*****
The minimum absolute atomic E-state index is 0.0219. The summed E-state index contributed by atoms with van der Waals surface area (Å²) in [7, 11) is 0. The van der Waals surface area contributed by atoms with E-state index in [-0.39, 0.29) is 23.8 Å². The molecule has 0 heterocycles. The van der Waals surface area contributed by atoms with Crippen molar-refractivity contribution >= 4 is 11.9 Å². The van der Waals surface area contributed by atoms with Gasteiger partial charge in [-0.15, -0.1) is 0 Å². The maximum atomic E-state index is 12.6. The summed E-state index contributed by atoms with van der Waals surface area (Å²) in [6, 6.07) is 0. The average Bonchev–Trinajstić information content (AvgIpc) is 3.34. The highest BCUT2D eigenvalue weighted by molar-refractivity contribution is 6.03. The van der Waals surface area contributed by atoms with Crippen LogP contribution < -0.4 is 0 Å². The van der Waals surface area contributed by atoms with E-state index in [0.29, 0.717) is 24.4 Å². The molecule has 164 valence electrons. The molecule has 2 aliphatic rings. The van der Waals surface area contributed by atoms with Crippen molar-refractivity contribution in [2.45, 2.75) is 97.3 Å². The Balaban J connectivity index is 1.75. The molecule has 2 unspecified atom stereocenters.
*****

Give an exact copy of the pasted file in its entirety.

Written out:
The minimum absolute atomic E-state index is 0.0219. The summed E-state index contributed by atoms with van der Waals surface area (Å²) in [7, 11) is 0. The van der Waals surface area contributed by atoms with E-state index in [-0.39, 0.29) is 23.8 Å². The molecule has 0 heterocycles. The van der Waals surface area contributed by atoms with Crippen molar-refractivity contribution >= 4 is 11.9 Å². The van der Waals surface area contributed by atoms with Gasteiger partial charge in [-0.15, -0.1) is 0 Å². The maximum atomic E-state index is 12.6. The summed E-state index contributed by atoms with van der Waals surface area (Å²) in [6, 6.07) is 0. The average Bonchev–Trinajstić information content (AvgIpc) is 3.34. The highest BCUT2D eigenvalue weighted by molar-refractivity contribution is 6.03. The van der Waals surface area contributed by atoms with Crippen LogP contribution < -0.4 is 0 Å². The van der Waals surface area contributed by atoms with E-state index in [0.29, 0.717) is 24.4 Å². The molecule has 164 valence electrons. The molecule has 2 aliphatic rings. The van der Waals surface area contributed by atoms with Crippen molar-refractivity contribution in [2.45, 2.75) is 97.3 Å². The Balaban J connectivity index is 1.75. The molecule has 2 unspecified atom stereocenters.